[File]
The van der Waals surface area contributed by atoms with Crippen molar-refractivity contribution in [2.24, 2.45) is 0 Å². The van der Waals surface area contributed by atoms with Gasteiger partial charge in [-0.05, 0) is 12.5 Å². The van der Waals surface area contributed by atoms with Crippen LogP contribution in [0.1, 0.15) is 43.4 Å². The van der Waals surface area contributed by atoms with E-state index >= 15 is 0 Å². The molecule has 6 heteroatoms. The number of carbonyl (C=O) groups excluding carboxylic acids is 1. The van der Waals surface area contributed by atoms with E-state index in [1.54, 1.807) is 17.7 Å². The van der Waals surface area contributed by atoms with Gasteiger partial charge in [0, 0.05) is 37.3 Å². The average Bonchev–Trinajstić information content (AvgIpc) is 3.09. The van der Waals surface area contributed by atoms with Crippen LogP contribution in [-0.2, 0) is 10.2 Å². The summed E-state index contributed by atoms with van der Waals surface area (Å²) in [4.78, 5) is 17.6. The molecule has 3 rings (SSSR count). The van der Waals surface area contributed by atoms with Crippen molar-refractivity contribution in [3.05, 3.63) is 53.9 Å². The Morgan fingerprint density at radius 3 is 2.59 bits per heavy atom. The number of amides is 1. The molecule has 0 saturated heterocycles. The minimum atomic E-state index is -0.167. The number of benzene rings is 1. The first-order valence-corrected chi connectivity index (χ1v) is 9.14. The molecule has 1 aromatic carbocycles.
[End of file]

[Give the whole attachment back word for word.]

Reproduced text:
The van der Waals surface area contributed by atoms with Crippen molar-refractivity contribution in [2.24, 2.45) is 0 Å². The van der Waals surface area contributed by atoms with Gasteiger partial charge in [-0.05, 0) is 12.5 Å². The van der Waals surface area contributed by atoms with Crippen LogP contribution in [0.1, 0.15) is 43.4 Å². The van der Waals surface area contributed by atoms with E-state index >= 15 is 0 Å². The molecule has 6 heteroatoms. The number of carbonyl (C=O) groups excluding carboxylic acids is 1. The van der Waals surface area contributed by atoms with E-state index in [1.54, 1.807) is 17.7 Å². The van der Waals surface area contributed by atoms with Gasteiger partial charge in [0, 0.05) is 37.3 Å². The average Bonchev–Trinajstić information content (AvgIpc) is 3.09. The van der Waals surface area contributed by atoms with Crippen LogP contribution in [-0.2, 0) is 10.2 Å². The summed E-state index contributed by atoms with van der Waals surface area (Å²) in [4.78, 5) is 17.6. The molecule has 3 rings (SSSR count). The van der Waals surface area contributed by atoms with Crippen molar-refractivity contribution in [3.05, 3.63) is 53.9 Å². The Morgan fingerprint density at radius 3 is 2.59 bits per heavy atom. The number of amides is 1. The molecule has 0 saturated heterocycles. The minimum atomic E-state index is -0.167. The number of benzene rings is 1. The first-order valence-corrected chi connectivity index (χ1v) is 9.14. The molecule has 1 aromatic carbocycles.